The most blatant is the violation of the 1951 Refugee Convention, which has been ratified by 145 State parties, and which also defines the term “refugee” while outlining the rights of the displaced, as well as the legal obligations of states to protect them.
According to the Office of the UN High Commissioner for Refugees (UNHCR), the core principle of the Convention is non-refoulement, which asserts that a refugee should not be returned to a country where they face serious threats to their life or freedom. This is now considered a rule of customary international law.
But several countries, including the US, Australia, France, Italy and Hungary, are flouting the Convention because they have either barred or severely restricted the inflow of refugees—and also penalized those who have assisted refugees (as in the US and Italy).
Categorized mostly as “political refugees”, they originate largely from conflict-ridden countries such as Afghanistan, Syria, Yemen, Iraq, Libya, Somalia, South Sudan, Democratic Republic of the Congo (DRC), Myanmar and Venezuela, among others.
In an interview with IPS, Marco Funk, Policy Officer at the Friedrich-Ebert-Stiftung’s (FES) European Union (EU) Office, told IPS the context of today’s refugee situation is quite different from what it was in the aftermath of World War II, when the 1951 Convention was signed.
The original Convention itself was actually limited in scope to Europeans – this geographical limitation was only lifted by an additional protocol in 1967, which some countries did not implement. Turkey is a notable example, he said.
“Many other countries around the world, especially wealthy ones, have made it increasingly difficult for refugees to seek international protection and thus either indirectly or in some cases directly violate the convention they have signed and ratified”, he pointed out.
Racism certainly is a factor, but so is the pervasive fear of negative effects on destination countries’ economies and their security, said Funk, who is responsible for the FES’s Brussels-based activities related to EU migration and home affairs.
He said the significant increase in legal migration to developed countries since the 1950s also plays a role.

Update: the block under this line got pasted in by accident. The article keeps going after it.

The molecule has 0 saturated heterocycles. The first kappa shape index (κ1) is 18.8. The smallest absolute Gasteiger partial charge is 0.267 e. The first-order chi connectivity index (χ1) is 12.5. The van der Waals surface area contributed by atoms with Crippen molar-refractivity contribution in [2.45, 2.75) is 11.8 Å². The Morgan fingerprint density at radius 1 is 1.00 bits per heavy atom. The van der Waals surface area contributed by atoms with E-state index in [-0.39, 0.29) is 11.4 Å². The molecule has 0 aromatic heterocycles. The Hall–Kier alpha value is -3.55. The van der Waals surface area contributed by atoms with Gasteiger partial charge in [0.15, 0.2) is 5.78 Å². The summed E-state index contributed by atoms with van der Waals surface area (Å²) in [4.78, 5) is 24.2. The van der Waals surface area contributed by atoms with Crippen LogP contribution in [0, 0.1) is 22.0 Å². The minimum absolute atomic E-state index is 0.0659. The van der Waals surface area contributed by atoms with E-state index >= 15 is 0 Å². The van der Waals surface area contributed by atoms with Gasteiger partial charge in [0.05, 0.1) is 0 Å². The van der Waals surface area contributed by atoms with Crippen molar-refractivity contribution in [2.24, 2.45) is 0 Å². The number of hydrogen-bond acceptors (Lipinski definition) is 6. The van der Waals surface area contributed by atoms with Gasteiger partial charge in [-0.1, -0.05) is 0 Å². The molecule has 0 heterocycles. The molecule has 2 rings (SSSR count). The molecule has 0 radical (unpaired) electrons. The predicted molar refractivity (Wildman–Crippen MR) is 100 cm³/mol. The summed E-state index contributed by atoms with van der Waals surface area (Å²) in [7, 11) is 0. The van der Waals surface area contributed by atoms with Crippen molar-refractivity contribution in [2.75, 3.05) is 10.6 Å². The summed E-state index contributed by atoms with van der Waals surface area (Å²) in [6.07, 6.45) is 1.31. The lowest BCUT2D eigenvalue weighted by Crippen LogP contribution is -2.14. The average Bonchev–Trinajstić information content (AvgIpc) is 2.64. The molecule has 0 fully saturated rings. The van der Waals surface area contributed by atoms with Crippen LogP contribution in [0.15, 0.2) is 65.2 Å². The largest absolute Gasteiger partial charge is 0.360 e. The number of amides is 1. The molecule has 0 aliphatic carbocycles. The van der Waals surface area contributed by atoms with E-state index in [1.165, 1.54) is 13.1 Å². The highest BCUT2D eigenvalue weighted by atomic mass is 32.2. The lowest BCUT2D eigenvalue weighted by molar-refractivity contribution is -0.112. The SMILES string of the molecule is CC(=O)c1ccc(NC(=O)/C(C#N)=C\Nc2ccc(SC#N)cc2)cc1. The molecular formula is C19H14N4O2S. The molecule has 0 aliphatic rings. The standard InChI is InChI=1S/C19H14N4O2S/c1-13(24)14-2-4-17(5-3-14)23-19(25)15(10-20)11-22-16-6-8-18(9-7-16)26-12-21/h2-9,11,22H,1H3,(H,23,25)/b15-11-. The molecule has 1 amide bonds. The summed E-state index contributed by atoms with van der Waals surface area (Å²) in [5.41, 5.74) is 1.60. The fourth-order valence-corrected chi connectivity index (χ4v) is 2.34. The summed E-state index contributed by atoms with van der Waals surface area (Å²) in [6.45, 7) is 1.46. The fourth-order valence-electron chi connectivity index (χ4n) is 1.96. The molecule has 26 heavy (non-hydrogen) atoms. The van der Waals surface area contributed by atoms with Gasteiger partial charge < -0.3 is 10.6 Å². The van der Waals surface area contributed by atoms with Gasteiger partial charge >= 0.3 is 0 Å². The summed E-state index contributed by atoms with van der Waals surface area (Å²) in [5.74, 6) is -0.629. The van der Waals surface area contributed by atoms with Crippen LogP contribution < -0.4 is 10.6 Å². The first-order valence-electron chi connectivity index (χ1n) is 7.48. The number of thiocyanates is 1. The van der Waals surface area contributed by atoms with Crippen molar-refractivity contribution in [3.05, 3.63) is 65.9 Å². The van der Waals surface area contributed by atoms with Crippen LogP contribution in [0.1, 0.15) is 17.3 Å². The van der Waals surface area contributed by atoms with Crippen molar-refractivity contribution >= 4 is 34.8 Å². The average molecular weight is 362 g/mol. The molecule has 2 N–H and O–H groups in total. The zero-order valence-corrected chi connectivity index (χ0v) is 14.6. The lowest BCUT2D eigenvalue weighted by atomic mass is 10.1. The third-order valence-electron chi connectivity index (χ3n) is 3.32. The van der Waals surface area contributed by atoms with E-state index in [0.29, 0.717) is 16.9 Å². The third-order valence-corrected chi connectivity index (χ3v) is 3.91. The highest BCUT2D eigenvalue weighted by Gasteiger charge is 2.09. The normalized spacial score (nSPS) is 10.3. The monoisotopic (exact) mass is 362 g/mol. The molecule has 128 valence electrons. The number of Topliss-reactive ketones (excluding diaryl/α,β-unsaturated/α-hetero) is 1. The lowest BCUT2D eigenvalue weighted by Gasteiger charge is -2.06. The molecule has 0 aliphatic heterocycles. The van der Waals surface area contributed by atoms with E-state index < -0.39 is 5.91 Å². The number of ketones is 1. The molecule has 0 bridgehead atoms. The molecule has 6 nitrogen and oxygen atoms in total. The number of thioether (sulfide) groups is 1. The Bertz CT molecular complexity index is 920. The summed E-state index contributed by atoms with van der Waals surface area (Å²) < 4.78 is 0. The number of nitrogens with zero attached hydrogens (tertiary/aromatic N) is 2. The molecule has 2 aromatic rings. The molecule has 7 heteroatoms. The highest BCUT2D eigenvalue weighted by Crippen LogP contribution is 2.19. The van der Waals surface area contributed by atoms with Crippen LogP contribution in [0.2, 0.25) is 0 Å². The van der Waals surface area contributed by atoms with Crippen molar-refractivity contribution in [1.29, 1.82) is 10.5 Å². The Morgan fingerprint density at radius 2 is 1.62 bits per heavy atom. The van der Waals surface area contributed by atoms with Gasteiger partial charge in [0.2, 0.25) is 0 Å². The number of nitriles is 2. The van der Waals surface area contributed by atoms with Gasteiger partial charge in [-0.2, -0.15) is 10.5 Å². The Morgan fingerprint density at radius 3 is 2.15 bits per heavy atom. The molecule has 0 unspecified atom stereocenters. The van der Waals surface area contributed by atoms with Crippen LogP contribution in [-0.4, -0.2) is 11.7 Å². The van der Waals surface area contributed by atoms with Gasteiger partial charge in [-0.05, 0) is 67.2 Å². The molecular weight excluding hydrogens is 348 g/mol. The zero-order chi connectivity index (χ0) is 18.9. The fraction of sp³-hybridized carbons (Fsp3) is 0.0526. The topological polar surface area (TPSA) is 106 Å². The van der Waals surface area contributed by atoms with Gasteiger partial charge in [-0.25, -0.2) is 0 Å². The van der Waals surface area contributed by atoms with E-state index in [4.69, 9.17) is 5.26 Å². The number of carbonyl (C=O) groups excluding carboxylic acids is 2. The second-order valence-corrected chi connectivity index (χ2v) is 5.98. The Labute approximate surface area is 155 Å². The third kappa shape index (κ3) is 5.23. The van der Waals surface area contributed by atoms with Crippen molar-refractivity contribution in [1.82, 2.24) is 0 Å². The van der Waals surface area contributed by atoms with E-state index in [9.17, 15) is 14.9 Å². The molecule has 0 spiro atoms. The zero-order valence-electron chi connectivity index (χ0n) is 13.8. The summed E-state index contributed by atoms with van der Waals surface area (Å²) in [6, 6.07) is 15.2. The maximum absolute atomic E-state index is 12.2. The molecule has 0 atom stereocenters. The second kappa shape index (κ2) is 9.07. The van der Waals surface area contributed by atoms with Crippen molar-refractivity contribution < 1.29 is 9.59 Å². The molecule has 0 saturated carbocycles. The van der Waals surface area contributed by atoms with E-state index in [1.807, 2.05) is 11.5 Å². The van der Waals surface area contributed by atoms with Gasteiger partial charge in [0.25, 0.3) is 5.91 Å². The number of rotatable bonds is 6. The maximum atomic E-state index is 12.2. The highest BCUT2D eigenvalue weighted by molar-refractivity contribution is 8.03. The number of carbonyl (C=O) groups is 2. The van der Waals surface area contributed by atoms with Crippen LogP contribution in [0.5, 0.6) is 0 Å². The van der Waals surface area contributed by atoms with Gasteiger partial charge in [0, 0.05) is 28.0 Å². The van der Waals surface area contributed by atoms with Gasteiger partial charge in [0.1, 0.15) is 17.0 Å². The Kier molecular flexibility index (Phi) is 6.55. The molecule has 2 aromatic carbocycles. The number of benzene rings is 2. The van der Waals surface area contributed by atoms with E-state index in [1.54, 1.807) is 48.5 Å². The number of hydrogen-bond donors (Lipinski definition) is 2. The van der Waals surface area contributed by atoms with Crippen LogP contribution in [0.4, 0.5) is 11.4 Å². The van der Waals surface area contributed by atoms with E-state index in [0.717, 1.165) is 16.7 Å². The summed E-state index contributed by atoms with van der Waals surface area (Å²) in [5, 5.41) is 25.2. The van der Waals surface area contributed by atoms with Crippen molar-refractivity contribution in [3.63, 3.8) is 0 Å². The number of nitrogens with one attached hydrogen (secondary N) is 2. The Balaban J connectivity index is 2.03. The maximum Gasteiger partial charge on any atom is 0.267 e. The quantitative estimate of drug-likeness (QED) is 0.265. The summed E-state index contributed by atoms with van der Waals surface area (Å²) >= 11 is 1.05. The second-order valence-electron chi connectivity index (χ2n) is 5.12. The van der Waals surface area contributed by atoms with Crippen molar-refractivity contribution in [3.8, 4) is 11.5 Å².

Attempts to restrict migration can be seen not only in Europe, the US and Australia, he said, but also in East Asia and even some parts of the developing world.
“Wherever there is displacement, there is usually also a counter-strategy of containment by countries of destination”.
“The international community should respond by drawing attention to the rights outlined in the Refugee Convention and violations of them where they occur, but that is not enough”, said Funk, who previously worked as a Policy Analyst for the European Policy Centre, where he focused on EU migration and asylum policy.
He argued that more effort should be put into highlighting and addressing the root causes of displacement, and using other relevant international agreements to their fullest extent in order to mitigate the drivers of forced migration.
At the same time, legal channels of migration should also be expanded, he noted.
In two controversial cases recently, the Italian government placed under house arrest (but later freed) the captain of a ship carrying rescued migrants on the Mediterranean Sea.
Captain Carola Rackete defended her decision to challenge Italy’s closed-door policy on refugees and migrants.
UN spokesperson Stephane Dujarric told reporters July1: “Sea rescue is a long standing humanitarian imperative. It’s also an obligation under international law”.
“No vessel or shipmaster should be at the risk of fine coming to the aid of boats in distress where loss of life be imminent. That’s a question… that’s an issue of principle,” he added.
In the US, Scott Warren, a volunteer for the non-profit humanitarian organization, ‘No More Deaths’, faced felony charges in a court in Arizona because he provided food and water for a pair of migrants who were found hungry and dehydrated in the desert — and fleeing from Central America.
In the initial hearing last June, the jury was dismissed because they could not agree on the charges.
Meanwhile, the UNHCR said on July 1 that more than 1.4 million refugees residing in over 60 refugee hosting countries will be in need of resettlement next year, according to data presented at an annual resettlement forum in Geneva.
The report, titled “Projected Global Resettlement Needs 2020”, said those most at risk and in need of resettlement include Syrian refugees (40 per cent); South Sudanese refugees (14 per cent of the total) and refugees from the Democratic Republic of the Congo (11 per cent of the total).
Asked for a UN perspective on the violations of the 1951 Convention, Dr Palitha Kohona, the former Chief of the UN Treaty Section, told IPS one has to remember the background to that convention.
In 1951, the refugees were war displaced Europeans, almost all Christian. Other Europeans poured out their milk of human kindness in abundance to these displaced.”
Today, he said, “the refugees in Europe are slightly tinted Muslims, and the fountain of charity has inexplicably dried up”.
“Where a country is a party to the Convention and a refugee meets its requirements, the country concerned is obliged to extend its umbrella of protection,” said Dr Kohona, a former Permanent Representative of Sri Lanka to the UN.
“Failure to comply could result in the other state parties taking a dim view. However, such dim views do not hurt much and tend to be forgotten quickly,” he added.
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